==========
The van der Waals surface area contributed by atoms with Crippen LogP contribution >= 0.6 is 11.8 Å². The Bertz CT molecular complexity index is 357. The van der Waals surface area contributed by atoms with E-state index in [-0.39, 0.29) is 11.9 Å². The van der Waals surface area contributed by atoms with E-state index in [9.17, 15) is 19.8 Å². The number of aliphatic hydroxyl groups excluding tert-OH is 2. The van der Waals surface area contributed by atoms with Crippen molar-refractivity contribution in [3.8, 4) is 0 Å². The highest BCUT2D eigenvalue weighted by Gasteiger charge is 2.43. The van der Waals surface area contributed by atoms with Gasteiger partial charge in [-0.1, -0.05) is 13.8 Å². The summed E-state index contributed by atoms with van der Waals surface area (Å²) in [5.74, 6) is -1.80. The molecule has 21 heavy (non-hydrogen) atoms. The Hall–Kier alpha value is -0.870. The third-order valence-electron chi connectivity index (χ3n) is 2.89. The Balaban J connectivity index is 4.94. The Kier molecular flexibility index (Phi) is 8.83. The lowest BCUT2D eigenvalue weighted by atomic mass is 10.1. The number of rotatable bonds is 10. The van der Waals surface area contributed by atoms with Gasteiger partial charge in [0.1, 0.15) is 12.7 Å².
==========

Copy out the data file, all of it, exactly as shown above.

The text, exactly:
The van der Waals surface area contributed by atoms with Crippen LogP contribution >= 0.6 is 11.8 Å². The Bertz CT molecular complexity index is 357. The van der Waals surface area contributed by atoms with E-state index in [-0.39, 0.29) is 11.9 Å². The van der Waals surface area contributed by atoms with E-state index in [9.17, 15) is 19.8 Å². The number of aliphatic hydroxyl groups excluding tert-OH is 2. The van der Waals surface area contributed by atoms with Crippen molar-refractivity contribution in [3.8, 4) is 0 Å². The highest BCUT2D eigenvalue weighted by Gasteiger charge is 2.43. The van der Waals surface area contributed by atoms with Gasteiger partial charge in [-0.1, -0.05) is 13.8 Å². The summed E-state index contributed by atoms with van der Waals surface area (Å²) in [5.74, 6) is -1.80. The molecule has 21 heavy (non-hydrogen) atoms. The Hall–Kier alpha value is -0.870. The third-order valence-electron chi connectivity index (χ3n) is 2.89. The Balaban J connectivity index is 4.94. The Kier molecular flexibility index (Phi) is 8.83. The lowest BCUT2D eigenvalue weighted by atomic mass is 10.1. The number of rotatable bonds is 10. The van der Waals surface area contributed by atoms with Gasteiger partial charge in [0.1, 0.15) is 12.7 Å².